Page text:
Bosnians Know How to Welcome You With an Open Heart

Travel. Backpacking. Southern Europe.

The story of a random encounter in rainy Sarajevo.

Photo by author. View over Sarajevo.

It was a rainy summer afternoon in Sarajevo, Bosnia and Herzegovina. I had finished my lunch at a restaurant in the city center but held on for a little longer while waiting for the rain to stop.

The door of the restaurant opened, as it had many times while I had my meal. But, this time, it wasn’t a customer. It was a big guy in a soaked raincoat, who seemed to know the staff and asked if he could wait inside for the bad weather to pass.

He noticed me and told me something — I don’t remember what, at this point. But that was just the first line of an hour-long conversation where he told me he was a tour guide in the Bosnian capital.

After a while, the rain stopped.

“Do you want to meet me here for dinner?” — he asked.

Yet, he made it clear: he had no second intentions, as he had a girlfriend. I will never know if it was just a story he made up, but it made me feel safer.

Heck, why not? So after an afternoon of wandering around, I showed up at the same restaurant, exactly at 8 pm. My feeling from lunchtime was right: indeed, he knew the staff. He recommended the restaurant to the people on his tours and, in return, the restaurant let him eat there for free every day. And that’s how we ended up in a reserved area, with a delicious meal and a bottle of wine, for free.

I told him about my travels. At that point, I had been on the road alone for a month, exploring Eastern Europe. He asked me about my home country of Portugal, and he explained how he lived his life: a few months of intense tour guiding in Sarajevo during the summer, and another few months of holiday wherever he felt like it. We understood each other, we vibrated with the same things, we had topics to talk about for hours on end.

Towards the end of the night, he asked: “What are you doing tomorrow?”. I had no fixed plans. “Do you want to come on my war tour?”, he offered. Yes! I did! I am a geek when it comes to the Balkans and its history, so I certainly wanted to know more about the war in Sarajevo.

And then, the weirdest thing happened…

He gave me 40€ and said: “People on the tour shouldn’t know you’re my friend, so you will need to pay me at the end, like everyone else. But here’s the money, just give it back to me tomorrow, when everyone else pays for their participation”.

There he was, a complete stranger, handing me a considerable amount of money, at least for Bosnian standards, and trusting that I would show up the next day and give it back to him.

I refused, but he thoroughly insisted until I eventually accepted.

Our dinner was over, but before I went off to my hostel, there was one last thing he wanted to do… get me breakfast for the next morning. We exited the restaurant together and walked to a burek shop. He knew the staff there as well and asked for a burek to take away. He handed it to me while wishing me good night.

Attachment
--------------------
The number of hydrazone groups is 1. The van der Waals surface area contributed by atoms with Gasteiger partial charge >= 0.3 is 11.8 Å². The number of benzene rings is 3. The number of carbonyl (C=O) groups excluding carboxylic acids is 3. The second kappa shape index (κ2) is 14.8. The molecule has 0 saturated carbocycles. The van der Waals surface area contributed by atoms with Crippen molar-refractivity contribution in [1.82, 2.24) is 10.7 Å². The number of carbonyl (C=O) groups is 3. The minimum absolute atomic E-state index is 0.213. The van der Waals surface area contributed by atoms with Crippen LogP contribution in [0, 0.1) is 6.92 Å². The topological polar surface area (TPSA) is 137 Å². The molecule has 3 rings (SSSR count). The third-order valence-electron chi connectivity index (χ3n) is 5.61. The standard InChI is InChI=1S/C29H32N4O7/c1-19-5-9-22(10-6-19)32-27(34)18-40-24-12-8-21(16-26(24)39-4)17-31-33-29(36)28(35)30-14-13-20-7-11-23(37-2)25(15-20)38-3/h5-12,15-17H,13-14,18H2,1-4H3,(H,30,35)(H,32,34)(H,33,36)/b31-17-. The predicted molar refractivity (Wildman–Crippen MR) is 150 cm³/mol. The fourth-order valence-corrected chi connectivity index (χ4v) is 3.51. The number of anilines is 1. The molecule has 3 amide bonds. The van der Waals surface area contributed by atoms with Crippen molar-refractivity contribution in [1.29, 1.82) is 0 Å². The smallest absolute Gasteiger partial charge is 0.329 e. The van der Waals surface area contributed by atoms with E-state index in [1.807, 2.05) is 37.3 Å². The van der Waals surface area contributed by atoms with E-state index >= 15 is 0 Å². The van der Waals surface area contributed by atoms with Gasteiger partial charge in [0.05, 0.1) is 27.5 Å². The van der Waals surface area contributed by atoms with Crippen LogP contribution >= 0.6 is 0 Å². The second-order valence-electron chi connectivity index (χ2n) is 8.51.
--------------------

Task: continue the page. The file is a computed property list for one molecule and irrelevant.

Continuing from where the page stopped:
“See you tomorrow”.

The next day, I showed up at the meeting point, in the place commonly known as “Pigeon Square”. He pretended he didn’t know me, as he had warned me he would. I never understood exactly why he didn’t want people to realize we knew each other, but I played along.

During the whole morning, we drove to spots around Sarajevo while he explained the brutal story of the 4 year-long war the city had to endure, between 1992 and 1995. I learned so much, and I soaked in as much wisdom as I could. As I said, I’m a geek when it comes to the history of Yugoslavia.

As we drove from the last visitation spot back to the city center, he announced it was time to pay for the tour. I got the 40€ out of my wallet and handed them to him:

“Keep the change”, I said, still amazed by the whole situation.

The other guests paid him as well and, them too, said: “keep the change”.

We arrived at the final stop. I told him goodbye and got off the van. The next day, I took a bus to Mostar, further south in the country, and never returned to Sarajevo since then.

He messaged me some weeks later, asking for advice for a friend who was about to visit Portugal. I replied with a list of tips, it was the very minimum I could do after such an experience.

This Guy Was Not The Only One

When I first told my family and friends that I was going to backpack alone in Bosnia and Herzegovina, they were concerned. It is a country that people still associate with war, even though the conflict was over more than 25 years ago.

It is not a dangerous country. Instead, it was the country where I found the most open, helpful, and generous people. This guy was the one who provided the craziest story, but he was not the only kind soul on my way.

There was the hostel staff who shared fruits with me while showing me videos of Bosnian music on Youtube, the guy who showed me where the hairdresser was and translated what I needed to the lady working there, or the madman who owned the hostel I stayed at in Mostar and kept saying “Lookie lookie, here’s a coffee for you” or “Looking lookie, Bosnians welcome you with an open heart”. Indeed they do.

Watch my video on Bosnia and Herzegovina here:


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